Those subterranean seas of methane virtually reshaped the planet when they explosively blew from deep beneath the waters of what is today called the Gulf of Mexico.

Now, worried scientists are increasingly concerned the same series of catastrophic events that led to worldwide death back then may be happening again-and no known technology can stop it.

The bottom line: BP’s Deepwater Horizon drilling operation may have triggered an irreversible, cascading geological Apocalypse that will culminate with the first mass extinction of life on Earth in many millions of years.

Is this just journalistic hyperbole? The answer is likely yes, but only if in reference to the methane that has already been released. Of greater concern is the methane that could yet be released if the geological formations around the well head should collapse, and a giant methane bubble should arise...

Presently, BP is maintaining its recently installed cap on the leak, despite concerns that the plug could be increasing the seepage of the oil-methane mixture into the surrounding geological structures. Said Dr. Don Van Nieuwenhuise of the Professional Geosciences Program at the University of Houston on CNN Sunday...

One of the most serious situations would be is that if you have a leak very close to the well head and you could have a potential erosion of the substrate or the rocks around that well head that could cause it to collapse if the flow increased enough…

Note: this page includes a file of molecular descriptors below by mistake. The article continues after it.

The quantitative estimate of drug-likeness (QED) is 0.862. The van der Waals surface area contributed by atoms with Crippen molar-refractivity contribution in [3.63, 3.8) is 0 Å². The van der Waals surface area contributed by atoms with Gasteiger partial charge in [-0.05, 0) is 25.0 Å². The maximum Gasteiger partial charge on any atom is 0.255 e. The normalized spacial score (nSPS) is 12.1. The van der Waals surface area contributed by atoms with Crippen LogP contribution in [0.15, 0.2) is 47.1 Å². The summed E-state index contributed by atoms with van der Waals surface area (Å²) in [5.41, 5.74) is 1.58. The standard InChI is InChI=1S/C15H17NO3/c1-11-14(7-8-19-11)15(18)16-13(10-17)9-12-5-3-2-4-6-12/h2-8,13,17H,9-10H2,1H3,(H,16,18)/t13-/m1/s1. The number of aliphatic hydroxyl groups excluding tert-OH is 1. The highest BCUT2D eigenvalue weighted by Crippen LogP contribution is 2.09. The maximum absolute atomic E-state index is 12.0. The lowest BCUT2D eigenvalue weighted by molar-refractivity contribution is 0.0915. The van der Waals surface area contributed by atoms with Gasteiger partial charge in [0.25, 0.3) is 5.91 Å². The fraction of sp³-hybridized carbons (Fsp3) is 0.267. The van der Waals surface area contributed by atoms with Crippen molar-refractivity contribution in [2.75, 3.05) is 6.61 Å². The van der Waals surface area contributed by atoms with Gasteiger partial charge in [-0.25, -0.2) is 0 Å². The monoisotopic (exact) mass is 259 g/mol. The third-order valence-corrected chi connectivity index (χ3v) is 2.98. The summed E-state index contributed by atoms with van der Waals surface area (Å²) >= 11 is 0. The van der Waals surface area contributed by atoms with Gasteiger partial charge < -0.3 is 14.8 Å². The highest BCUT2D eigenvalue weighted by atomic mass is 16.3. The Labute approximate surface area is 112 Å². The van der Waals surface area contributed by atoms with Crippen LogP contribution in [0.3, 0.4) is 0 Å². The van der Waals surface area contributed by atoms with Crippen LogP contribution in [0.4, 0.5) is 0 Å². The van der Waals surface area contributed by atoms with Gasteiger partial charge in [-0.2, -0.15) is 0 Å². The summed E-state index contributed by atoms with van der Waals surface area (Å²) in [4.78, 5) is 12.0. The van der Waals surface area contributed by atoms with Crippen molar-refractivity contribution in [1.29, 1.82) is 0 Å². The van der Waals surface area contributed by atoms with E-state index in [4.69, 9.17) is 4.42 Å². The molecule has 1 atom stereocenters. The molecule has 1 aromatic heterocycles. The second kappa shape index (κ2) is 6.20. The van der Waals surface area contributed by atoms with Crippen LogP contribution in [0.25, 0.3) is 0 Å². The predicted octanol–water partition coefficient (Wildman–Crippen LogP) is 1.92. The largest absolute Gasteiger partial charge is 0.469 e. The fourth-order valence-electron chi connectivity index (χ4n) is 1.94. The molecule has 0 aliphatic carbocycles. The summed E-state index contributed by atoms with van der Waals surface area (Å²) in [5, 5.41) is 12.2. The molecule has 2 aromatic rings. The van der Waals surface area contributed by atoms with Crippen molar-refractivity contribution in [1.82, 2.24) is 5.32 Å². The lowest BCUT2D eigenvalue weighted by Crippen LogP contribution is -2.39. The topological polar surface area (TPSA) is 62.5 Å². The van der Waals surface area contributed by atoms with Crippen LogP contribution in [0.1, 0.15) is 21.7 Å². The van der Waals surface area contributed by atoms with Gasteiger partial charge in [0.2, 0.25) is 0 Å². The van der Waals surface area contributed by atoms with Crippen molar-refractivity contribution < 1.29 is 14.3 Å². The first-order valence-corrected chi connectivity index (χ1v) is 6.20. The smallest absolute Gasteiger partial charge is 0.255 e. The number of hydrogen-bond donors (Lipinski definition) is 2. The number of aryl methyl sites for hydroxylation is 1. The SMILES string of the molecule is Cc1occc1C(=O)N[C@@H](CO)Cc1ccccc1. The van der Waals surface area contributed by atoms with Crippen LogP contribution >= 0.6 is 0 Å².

The tone of Coast Guard National Incident Commander Thad Allen's letter to BP's Robert Dudley last weekend suggests a heightened concern over this possibility...

Given the current observations from the test, including the detected seep a distance from the well and undetermined anomalies at the well head, monitoring of the seabed is of paramount importance during the test period. As a continued condition of the test, you are required to provide as a top priority access and coordination for the monitoring systems, which include seismic and sonar surface ships and subsea ROV and acoustic systems. When seeps are detected, you are directed to marshal resources, quickly investigate, and report findings to the government in no more than four hours. I direct you to provide me a written procedure for opening the choke valve as quickly as possible without damaging the well should hydrocarbon seepage near the well head be confirmed.

An AP update on the story Sunday suggests that the situation underneath could be worsening, and that BP is not complying with the Allen's demands...

A federal official says scientists are concerned about a seep and possible methane near BP's busted oil well in the Gulf of Mexico

Both could be signs there are leaks in the well that's been capped off for three days.

The official spoke to The Associated Press on condition of anonymity Sunday because an announcement about the next steps had not been made yet.

The official is familiar with the spill oversight but would not clarify what is seeping near the well. The official says BP is not complying with the government's demand for more monitoring.

For more on all this...

Phoenix Rising from the Gulf: PRESSURE at the Wellhead

OilDrum: BP's Deepwater Oil Spill - Bubble, Bubble Oil and Trouble

Meanwhile, the body count on the world wide wrath of methane increases...

Columbia Reports: Last bodies recovered from coal mine disaster